The museum, in the building that housed the 19th century U.S. Mint, still mints its coins on a press built in 1868.

The old press was the one actually used in the U.S. Mint to create the famed “CC” mint mark coins that are coveted by coin collectors.

“They do great work,” Nylen said about the private mint. “It is pretty amazing how quickly they can prepare the dies.”

A quick turnaround will be needed this fall, since the state intends to start selling to the public by Oct. 31 the one-ounce silver medallions that commemorate the state’s 150th anniversary.

The Sesquicentennial Committee is expected to pick the design of the coin on Thursday .

In this era of never-ending gun debates, it is not surprising that the mint’s biggest new sellers are one-ounce silver “bullets” and larger silver artillery shells. They look like real cartridges and shells. But unless you need to kill a werewolf, don’t shoot your silver bullets; they are worth the current value of silver, at the least.

On the occasions when Congress requests, the Northwest West Territorial Mint even creates the Medal of Honor for America’s greatest military heroes. Only 3,480 have been awarded in American history.

The mint also manufacturers the Pulitzer Prize, the highest award for journalists.

CHALLENGE COINS TOO

A sizable amount of the mint’s production goes toward “challenge coins,” medallions given to service members that show their squadron’s emblem and number.

According to legend, a challenge coin saved the life of an American pilot shot down in a partially occupied area of France during World War I. The pilot had no identification except a coin given him by his commander.

The commander was an Ivy League graduate who had the coins made as tokens of appreciation for members of his squadron.

But over the years, the demand for challenge coins climbed as fire and police departments, fraternities, service organizations, businesses and even Congress and governments saw them as a nice item to collect or give to friends and constituents.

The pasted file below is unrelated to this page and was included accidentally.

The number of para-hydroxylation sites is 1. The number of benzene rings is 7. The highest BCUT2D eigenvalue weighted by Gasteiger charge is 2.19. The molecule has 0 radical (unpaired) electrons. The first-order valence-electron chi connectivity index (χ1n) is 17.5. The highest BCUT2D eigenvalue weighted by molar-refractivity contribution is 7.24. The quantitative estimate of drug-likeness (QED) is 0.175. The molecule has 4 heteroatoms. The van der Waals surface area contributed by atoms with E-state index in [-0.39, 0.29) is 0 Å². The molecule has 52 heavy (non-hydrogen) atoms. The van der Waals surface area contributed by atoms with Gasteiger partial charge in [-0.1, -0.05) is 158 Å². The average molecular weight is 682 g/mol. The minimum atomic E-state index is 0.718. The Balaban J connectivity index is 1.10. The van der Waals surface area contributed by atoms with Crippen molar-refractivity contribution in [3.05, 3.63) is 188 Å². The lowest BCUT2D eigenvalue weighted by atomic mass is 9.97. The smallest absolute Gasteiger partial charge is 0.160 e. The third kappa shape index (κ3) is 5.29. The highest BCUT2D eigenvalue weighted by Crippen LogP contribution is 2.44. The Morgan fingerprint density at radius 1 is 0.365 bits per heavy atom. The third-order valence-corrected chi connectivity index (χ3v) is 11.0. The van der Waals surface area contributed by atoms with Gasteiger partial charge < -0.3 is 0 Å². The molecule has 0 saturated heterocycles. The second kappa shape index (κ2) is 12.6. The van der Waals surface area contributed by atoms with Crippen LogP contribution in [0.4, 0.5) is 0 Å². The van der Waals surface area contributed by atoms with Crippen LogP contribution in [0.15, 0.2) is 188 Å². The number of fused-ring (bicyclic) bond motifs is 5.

“I bring you my General Petraeus for two of your General … ,” added Vugteveen, noting the coins can be used for trading like baseball cards.

During a memorial service, President Barack Obama left his commander’s challenge coins next to the portraits of the 13 people killed at the Fort Hood disaster in 2009.

Kris Sanchez, director of international trade for the Governor’s Office of Economic Development, came up with the idea for Sandoval to give out coins during his trade missions to China, Korea and Mexico.

Sanchez had worked in Congress and was familiar with challenge coins.

“I haven’t run across other states doing it yet,” said Sanchez of the coin gifts.

About 250 coins are created for Sandoval for each mission. The coins are purchased for the missions by a nonprofit organization.

In one room at the mint, women with tiny brushes apply enamel paint to coins, as they did for the Nevada trade mission coins.

Vugteveen said the painting is a painstaking job, and he has found only women can perform it correctly … with one notable exception. Sandoval showed a lot of skill painting coins during a visit to the mint.

“If he ever needs another job, we’d hire him,” Vugteveen said.

Contact Capital Bureau Chief Ed Vogel at evogel@reviewjournal.com or 775-687-3901.